Bo Burnham Makes Happy
By: Connor Lenahan
I’ve been a fan of Bo Burnham since I was in high school and was first introduced to it by my brother Chase. His quirky, musical comedy became the biggest thing amongst my friend group for no less than three years. I know that there was a long period of time where I could sing at least twenty Bo songs off the top of my head. But all throughout that period I had the same thought:
Is Bo Burnham as smart as I think he is?
Clever? Absolutely, that’s impossible to deny just from his genuine musical ability and wordplay. Intelligent? Ditto to the former. But smart? I thought that his observations were interesting and in some cases fascinating. For example, he took a decidedly non-comedic stance on “Art Is Dead” in Words, Words, Words in 2010.
But as he has gotten older Burnham has grown and become a stronger critic. This brings us to his new Netflix special Make Happy, which is hilarious as normal, but features the most moving section of comedy he’s had to date. Inspired by Kanye West’s live rants during “Runaway,” Bo uses roughly the same instrumental to make keen observations on Pringles and his own job as a comedian.
This is a big moment for him with regards to emotional honesty in front of strangers in a more direct manner than before. But the special has an additional track that isn’t played in front of an audience, a song that brought tears to my eyes when listening to the painful contemplation in his voice.
It’s a troubling, universal question that stands as the thesis statement for Make Happy. We don’t leave things in a particularly bright spot here, but that’s precisely the point. This phase of Bo Burnham’s life is going to be fascinating to watch. Now 25, he’s been famous for a decade – no hyperbole – and has had to live a performer’s life while everyone else was finding themselves.
It makes you feel empathetic to him that he’s had struggles with mental health and, as a fan, I genuinely hope this doesn’t continue to plague him. As a human I hope he’s okay. He doesn’t offer specifics in his set, but it’s obviously not healthy.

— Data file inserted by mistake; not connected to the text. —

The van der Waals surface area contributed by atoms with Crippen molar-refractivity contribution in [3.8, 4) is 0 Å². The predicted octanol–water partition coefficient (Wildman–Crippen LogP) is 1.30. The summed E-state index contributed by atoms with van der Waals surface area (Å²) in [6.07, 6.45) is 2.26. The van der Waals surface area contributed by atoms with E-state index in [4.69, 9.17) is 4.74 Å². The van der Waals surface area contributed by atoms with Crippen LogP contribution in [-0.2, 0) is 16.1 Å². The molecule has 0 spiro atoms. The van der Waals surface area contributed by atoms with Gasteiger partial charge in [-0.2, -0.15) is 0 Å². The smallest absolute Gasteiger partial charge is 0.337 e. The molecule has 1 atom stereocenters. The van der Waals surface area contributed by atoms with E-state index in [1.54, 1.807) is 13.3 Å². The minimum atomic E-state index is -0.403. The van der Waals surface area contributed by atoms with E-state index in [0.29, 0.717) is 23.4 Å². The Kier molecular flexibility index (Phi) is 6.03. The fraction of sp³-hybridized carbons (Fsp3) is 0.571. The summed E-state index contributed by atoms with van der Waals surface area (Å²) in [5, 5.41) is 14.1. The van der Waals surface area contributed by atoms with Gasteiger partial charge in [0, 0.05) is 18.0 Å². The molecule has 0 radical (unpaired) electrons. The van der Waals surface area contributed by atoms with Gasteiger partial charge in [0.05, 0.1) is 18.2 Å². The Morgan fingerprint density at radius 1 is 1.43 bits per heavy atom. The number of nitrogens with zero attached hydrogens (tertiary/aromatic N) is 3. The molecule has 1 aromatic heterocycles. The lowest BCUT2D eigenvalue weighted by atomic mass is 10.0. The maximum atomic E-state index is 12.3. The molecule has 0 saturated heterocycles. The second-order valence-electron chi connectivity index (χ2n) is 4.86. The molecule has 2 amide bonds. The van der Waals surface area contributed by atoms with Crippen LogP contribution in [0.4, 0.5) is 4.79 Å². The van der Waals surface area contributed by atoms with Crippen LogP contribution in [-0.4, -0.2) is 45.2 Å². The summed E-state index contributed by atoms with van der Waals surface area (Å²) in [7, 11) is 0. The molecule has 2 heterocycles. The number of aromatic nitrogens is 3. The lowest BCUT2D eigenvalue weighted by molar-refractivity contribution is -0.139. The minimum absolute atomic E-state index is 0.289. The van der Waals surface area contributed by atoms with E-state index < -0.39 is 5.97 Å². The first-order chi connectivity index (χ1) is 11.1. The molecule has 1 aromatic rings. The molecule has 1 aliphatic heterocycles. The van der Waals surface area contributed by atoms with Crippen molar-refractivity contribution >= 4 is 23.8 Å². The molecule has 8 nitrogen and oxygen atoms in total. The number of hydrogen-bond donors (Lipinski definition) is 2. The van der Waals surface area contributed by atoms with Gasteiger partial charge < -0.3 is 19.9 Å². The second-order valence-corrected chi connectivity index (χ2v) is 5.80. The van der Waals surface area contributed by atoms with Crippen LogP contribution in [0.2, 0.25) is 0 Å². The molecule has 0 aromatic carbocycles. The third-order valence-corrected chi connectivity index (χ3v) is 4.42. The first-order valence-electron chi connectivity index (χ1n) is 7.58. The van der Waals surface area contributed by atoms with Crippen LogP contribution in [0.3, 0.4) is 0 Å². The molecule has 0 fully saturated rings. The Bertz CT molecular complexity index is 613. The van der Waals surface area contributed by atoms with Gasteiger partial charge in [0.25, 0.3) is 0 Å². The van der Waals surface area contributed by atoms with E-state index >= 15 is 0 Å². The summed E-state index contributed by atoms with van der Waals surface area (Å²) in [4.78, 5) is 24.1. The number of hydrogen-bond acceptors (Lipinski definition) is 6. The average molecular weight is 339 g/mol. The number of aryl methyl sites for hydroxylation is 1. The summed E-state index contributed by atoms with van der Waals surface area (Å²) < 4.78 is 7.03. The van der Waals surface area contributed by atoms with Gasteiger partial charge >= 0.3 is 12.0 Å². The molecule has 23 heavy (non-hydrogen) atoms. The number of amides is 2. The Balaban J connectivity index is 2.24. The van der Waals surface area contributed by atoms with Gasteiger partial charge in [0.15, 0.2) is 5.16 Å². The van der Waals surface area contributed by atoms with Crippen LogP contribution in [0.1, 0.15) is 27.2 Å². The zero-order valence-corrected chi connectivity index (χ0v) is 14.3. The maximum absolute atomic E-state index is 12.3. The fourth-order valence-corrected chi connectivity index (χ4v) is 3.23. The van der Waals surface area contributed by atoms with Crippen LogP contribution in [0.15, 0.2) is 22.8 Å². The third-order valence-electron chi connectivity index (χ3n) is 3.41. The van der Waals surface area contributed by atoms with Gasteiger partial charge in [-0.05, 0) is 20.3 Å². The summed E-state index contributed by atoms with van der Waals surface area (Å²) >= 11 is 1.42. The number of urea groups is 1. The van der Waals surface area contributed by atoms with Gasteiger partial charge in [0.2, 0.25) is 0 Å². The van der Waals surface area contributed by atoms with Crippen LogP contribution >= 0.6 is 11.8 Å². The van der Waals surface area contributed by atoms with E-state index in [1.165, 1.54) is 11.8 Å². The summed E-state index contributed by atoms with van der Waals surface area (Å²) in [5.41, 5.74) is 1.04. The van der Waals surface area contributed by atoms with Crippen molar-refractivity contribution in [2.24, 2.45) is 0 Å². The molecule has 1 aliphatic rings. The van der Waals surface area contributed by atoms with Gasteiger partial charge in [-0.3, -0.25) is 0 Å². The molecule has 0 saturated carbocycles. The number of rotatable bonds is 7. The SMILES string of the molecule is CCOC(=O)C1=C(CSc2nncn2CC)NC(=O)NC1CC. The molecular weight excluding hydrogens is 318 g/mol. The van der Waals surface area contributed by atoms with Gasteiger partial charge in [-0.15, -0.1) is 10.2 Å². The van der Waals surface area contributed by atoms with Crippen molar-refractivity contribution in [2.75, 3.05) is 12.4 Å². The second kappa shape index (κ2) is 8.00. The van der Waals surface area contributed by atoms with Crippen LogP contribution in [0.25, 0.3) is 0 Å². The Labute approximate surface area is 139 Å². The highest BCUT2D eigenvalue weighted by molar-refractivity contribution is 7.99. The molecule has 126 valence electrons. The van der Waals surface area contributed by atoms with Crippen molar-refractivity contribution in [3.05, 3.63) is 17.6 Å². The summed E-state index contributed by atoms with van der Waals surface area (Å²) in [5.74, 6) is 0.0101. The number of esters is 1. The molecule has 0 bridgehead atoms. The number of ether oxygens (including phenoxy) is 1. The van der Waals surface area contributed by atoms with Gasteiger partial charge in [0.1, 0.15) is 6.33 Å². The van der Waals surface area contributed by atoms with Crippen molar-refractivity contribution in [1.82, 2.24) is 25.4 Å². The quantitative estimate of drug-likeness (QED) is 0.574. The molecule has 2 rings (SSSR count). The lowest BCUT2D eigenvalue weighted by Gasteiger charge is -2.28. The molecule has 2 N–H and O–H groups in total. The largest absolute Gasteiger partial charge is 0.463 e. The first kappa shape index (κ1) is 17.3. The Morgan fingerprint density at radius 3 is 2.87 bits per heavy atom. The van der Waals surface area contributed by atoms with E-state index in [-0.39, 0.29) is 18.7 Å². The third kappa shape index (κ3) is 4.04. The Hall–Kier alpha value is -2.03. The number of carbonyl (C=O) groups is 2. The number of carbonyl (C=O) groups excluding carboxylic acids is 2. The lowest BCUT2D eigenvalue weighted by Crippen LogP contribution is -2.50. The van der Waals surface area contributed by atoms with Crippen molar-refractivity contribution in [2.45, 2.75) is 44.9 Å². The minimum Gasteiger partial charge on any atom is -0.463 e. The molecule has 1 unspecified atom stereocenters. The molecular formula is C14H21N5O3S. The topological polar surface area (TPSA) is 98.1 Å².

But let’s go back to our earlier question, all ending comments aside – is Bo smart? Is he capable of being emotionally moving? Absolutely, and that is sparked from an impassioned critique of modern society. The short version being that we have become a perverted society with regards to performance because of social media – a critique that he nails, in my opinion.
This moment, his honesty and knowledge about performance and how it has impacted culture over time – especially given he came to prominence alongside Twitter and Instagram, not after – lead me to think he actually is indeed as smart as I thought and hoped.
It’s not critical for our best comedians to directly address what our world is today, but those that do become some of our strongest voices and most memorable names – Carlin, Colbert, Stewart, Pryor, C.K., etc. Bo Burnham has an understanding of where we are today that is served well by his age and early experience. With the maturity he’s shown over the course of his recent career, it’s not farfetched to think he might become one of the most notable comedic voices of this era.
Burnham is reportedly taking a break from performing in the interim after ten years of devising his stage shows down to exact timing. This makes sense and is exceedingly fair, but if this trajectory keeps course, we need him back as a society sooner than later. Let’s find a way to make Bo happy.